database. A quantitatively negligible part of the contents of a database
may in fact represent, in terms of obtaining, verification or presentation,
significant human, technical or financial investment. (Para 71)

In other words, a small chunk of a large database can be qualitatively
substantial if the cost of "obtaining, verification, or presentation" of
that small chunk was substantial. The court goes on to say that it doesn't
matter if the small chunk is, by itself, valuable - what matter is the work
done to put it into the database. What qualifies as a substantive
"investment" is left as an exercise for the lower courts. (One German case
I've found seemed to presume that 39,000 Euro was a substantive investment,
but that was not the primary point being argued in that case so I wouldn't
rely on the number being that low.)

For "repeated and systematic", the BHB court said:

The provision ... prohibits acts of extraction ... which, because of their
repeated and systematic character, would lead to the reconstitution of the
database as a whole or, at the very least, of a substantial part of it ...
(Para 87)

So repeated/systematic extraction that does not allow someone to
reconstitute a substantial part of the database would not be substantial.
The court justified this by saying that the purpose of this part of the
directive was to prevent circumvention of the first two definitions of
substantial, rather than to create a separate type of infringement.

The other EUCJ case that I'm aware of that has touched on the question is
Apis-Hristovich EOOD v Lakorda AD -
http://curia.europa.eu/juris/document/document.jsf?docid=77503&doclang=en ;
decent summary here:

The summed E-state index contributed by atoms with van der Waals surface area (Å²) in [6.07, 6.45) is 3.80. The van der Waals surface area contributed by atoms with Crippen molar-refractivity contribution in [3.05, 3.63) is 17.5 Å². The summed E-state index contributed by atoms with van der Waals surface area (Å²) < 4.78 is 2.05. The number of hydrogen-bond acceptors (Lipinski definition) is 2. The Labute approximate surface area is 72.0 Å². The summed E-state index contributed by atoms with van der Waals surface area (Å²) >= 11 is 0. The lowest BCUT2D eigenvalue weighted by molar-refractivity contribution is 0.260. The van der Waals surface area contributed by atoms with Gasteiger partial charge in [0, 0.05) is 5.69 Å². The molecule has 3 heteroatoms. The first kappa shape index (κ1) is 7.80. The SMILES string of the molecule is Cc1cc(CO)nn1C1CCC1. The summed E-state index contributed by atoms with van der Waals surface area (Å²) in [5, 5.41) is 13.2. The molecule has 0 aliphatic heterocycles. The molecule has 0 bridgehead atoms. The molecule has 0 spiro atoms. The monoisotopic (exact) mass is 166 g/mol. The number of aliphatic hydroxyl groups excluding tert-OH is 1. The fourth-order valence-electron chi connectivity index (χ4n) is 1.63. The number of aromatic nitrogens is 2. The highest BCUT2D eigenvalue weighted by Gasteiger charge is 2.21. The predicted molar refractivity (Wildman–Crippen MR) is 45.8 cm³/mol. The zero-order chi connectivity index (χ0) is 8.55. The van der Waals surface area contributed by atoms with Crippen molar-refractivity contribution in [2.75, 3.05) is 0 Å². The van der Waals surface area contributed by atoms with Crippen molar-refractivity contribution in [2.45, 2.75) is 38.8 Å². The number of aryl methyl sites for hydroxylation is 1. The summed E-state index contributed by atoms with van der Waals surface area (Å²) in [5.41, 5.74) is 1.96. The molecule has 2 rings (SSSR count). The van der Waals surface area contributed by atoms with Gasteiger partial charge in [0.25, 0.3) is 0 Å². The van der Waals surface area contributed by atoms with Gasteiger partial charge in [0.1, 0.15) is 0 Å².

http://www.mondaq.com/x/75750/IT+internet/New+ECJ+Database+Decision But the
case does not appear to be terribly relevant.

Some pretty decent summaries of BHB and other relevant caselaw, FYI:
- http://www.ivir.nl/publications/hugenholtz/EIPR_2005_3_databaseright.pdf‎
- The Legal Protection of Databases: A Comparative Analysis, By Estelle
Derclaye - available in the US on Google Books; search for "substantial
- Survey of French cases: http://ssrn.com/abstract=1989031

If we accept this definition of
> insubstantial as being true for geospatial databases in general, then
> their entire database could be extracted. If its true for OSM but not
> all other geospatial databases, we need to explain why.

I think it is pretty clear that this rule is only for OSM/ODBL, but it
wouldn't hurt to make that more explicit. (It *has* to be only about OSM,
because you can't judge whether something is substantial without knowing
about the nature of the database (quantitative) and how the data was
obtained (qualitative).)

Few other comments:

   - It might be helpful to link to
   http://wiki.openstreetmap.org/wiki/Map_features when talking about
   Features, assuming those are the same concept, which I admit I'm still not
   100% sure about?
   - It might be helpful to explain better why the page is focused on
   insubstantial rather than substantial.
   - The village/town distinction doesn't seem very helpful to me. If the
   goal really is to push out commercial projects, very few commercial
   projects are going to be viable at the town level - the vast majority will
   be national level, with a few exceptions for London/Paris/NY-level cities.
   So saying "you can use towns" would still block out most commercial use
   while perhaps allowing some small governments to do useful things. But I
   may be misunderstanding the goal here?
   - I find "This definition aims to:...Build a case for the "qualitative"
   interpretation of Substantial" to be slightly confusing - I *think* that
   what is meant is something like "This guideline attempts to clarify what
   uses would constitute a substantial qualitative use of OSM data" (perhaps
   implying that many important uses are not going to be quantitatively
   substantial?), but I'm really not sure. I would clarify or remove that.

Hope this is helpful-


Luis Villa
Deputy General Counsel
Wikimedia Foundation
415.839.6885 ext. 6810